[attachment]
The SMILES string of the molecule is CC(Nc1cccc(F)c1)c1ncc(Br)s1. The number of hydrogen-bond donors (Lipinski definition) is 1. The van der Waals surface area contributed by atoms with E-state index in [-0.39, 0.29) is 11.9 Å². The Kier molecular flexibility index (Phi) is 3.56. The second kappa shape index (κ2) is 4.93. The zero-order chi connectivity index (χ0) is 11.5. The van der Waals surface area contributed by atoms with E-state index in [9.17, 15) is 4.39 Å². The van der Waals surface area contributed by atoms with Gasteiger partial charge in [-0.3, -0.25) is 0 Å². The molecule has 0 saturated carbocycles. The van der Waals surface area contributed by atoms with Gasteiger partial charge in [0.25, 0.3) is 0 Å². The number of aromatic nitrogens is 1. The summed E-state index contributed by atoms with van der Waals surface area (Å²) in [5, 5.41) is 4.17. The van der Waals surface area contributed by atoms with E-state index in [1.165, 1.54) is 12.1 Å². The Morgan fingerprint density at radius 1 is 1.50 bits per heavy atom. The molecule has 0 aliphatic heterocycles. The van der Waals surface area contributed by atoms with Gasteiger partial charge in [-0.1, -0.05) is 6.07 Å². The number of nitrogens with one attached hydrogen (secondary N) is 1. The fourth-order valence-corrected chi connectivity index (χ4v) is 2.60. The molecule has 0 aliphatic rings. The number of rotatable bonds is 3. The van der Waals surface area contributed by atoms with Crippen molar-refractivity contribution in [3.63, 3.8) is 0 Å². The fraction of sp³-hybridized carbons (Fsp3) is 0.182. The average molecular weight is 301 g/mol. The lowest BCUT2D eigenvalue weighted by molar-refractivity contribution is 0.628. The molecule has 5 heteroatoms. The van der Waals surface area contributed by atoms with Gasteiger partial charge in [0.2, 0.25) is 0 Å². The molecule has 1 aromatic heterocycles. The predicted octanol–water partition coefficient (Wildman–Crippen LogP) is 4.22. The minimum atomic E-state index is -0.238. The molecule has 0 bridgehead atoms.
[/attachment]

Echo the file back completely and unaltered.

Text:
The SMILES string of the molecule is CC(Nc1cccc(F)c1)c1ncc(Br)s1. The number of hydrogen-bond donors (Lipinski definition) is 1. The van der Waals surface area contributed by atoms with E-state index in [-0.39, 0.29) is 11.9 Å². The Kier molecular flexibility index (Phi) is 3.56. The second kappa shape index (κ2) is 4.93. The zero-order chi connectivity index (χ0) is 11.5. The van der Waals surface area contributed by atoms with E-state index in [9.17, 15) is 4.39 Å². The van der Waals surface area contributed by atoms with Gasteiger partial charge in [-0.3, -0.25) is 0 Å². The molecule has 0 saturated carbocycles. The van der Waals surface area contributed by atoms with Gasteiger partial charge in [0.25, 0.3) is 0 Å². The number of aromatic nitrogens is 1. The summed E-state index contributed by atoms with van der Waals surface area (Å²) in [5, 5.41) is 4.17. The van der Waals surface area contributed by atoms with E-state index in [1.165, 1.54) is 12.1 Å². The Morgan fingerprint density at radius 1 is 1.50 bits per heavy atom. The molecule has 0 aliphatic heterocycles. The van der Waals surface area contributed by atoms with Gasteiger partial charge in [-0.1, -0.05) is 6.07 Å². The number of nitrogens with one attached hydrogen (secondary N) is 1. The fourth-order valence-corrected chi connectivity index (χ4v) is 2.60. The molecule has 0 aliphatic rings. The number of rotatable bonds is 3. The van der Waals surface area contributed by atoms with Crippen molar-refractivity contribution in [3.63, 3.8) is 0 Å². The fraction of sp³-hybridized carbons (Fsp3) is 0.182. The average molecular weight is 301 g/mol. The lowest BCUT2D eigenvalue weighted by molar-refractivity contribution is 0.628. The molecule has 5 heteroatoms. The van der Waals surface area contributed by atoms with Gasteiger partial charge in [0.2, 0.25) is 0 Å². The molecule has 1 aromatic heterocycles. The predicted octanol–water partition coefficient (Wildman–Crippen LogP) is 4.22. The minimum atomic E-state index is -0.238. The molecule has 0 bridgehead atoms.